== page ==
The emergence of Donald Trump and the forces he represents should not be a surprise. This crisis was decades in the making. Yet the American corporate news media still keeps treating Trumpism as some type of surprise. Most in the news media are still unwilling to tell the truth about Trump and the Republican Party represent.

It is many decades in the making. I think the problem with the press is that they're driven by the same motive that drives Trump which is to make money. And Trump is part of the sick entertainment which has replaced the news. Consider all of the stuff about Stormy Daniels or her lawyer for example. It isn't news. It's court gossip. It is entertainment. It feeds corporate coffers.

So CNN made more money last year than they've ever made. A billion dollars. It is good for profits. It is good for ratings. But it's not journalism. And it's really a mask for self-interest. Look at the types of people who are brought on these cable news programs. It is a veneration of the elite. It's the established politicians. It is the generals or the ex-generals who now work for Raytheon or other defense multinational corporations. It's the intelligence chiefs. The former head of the CIA, John Brennan, is now a paid contributor on MSNBC. These approved voices are the established apologists who carried out the corporate coup d'état in America who are still chattering away. What happened with Trump is a surprise to them because they don't actually live in the United States. They live in a country which a writer for the New Yorker called "Richistan." These elites are completely unplugged from the effects of what they have done to the country and world through neoliberalism and the resulting deindustrialization.

They don't understand the attendant rage that this dislocation within the economy and broader American society has caused, especially within the working class.

You have a Democratic Party running around talking about James Comey or the Podesta emails or WikiLeaks or Russia without addressing the core issue, which is the orchestration of incredible social inequality -- which the Democrats were part of and thus don't address. The longer the Democrats follow this track of believing that Trump will implode and attempting to blame his election on Russian interference, the more dangerous the situation becomes. The Democrats are demonizing outside forces such as Russia without addressing the core issue which has created this largest transference of wealth upwards in American history and a corporate oligarchic elite which at this point is worse than even the Gilded Age.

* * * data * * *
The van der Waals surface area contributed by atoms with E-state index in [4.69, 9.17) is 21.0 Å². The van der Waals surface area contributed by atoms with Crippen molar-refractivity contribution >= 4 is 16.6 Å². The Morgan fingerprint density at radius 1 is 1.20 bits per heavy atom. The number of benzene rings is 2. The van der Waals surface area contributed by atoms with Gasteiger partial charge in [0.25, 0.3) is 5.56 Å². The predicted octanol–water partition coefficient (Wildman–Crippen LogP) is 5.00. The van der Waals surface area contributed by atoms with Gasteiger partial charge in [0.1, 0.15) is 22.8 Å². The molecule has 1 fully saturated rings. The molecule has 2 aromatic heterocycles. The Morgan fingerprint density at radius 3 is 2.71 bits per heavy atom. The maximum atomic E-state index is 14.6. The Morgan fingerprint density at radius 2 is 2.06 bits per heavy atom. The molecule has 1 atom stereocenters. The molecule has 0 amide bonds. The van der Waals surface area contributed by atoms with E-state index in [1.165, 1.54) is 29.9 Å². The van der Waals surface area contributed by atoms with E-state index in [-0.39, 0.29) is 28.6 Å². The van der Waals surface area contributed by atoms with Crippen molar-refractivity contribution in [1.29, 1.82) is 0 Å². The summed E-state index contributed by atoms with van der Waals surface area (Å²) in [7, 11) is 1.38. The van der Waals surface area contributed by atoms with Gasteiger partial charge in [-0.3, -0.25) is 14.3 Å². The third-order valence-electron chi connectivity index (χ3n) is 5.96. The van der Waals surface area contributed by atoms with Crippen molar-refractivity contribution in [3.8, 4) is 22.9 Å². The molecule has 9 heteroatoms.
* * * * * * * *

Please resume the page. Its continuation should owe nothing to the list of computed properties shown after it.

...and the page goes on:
What role does entertainment and spectacle play in all this?

Political elections became forms of entertainment. Political figures became celebrities with their own manufactured personalities. Politics was then all about how we are made to feel about a particular candidate -- and we confuse how we are made to feel with political knowledge.

This was done long before Trump. So you have NBC, through the TV show "The Apprentice," creating the fictional persona of Trump. He wants to present himself as a billionaire real estate developer in New York but he's really a product of TV.

Donald Trump sees reality through the lens of the TV screen. And in that way he is in touch with the zeitgeist of the American public. He knows how to speak their language. Donald Trump is a president who by most estimates is spending four to five hours a day tweeting in front of a TV set. So, yes, Trump is the symptom, not the disease. He is the product of a failed democracy. Political theorist and philosopher Sheldon Wolin explained this in his book "Democracy Incorporated."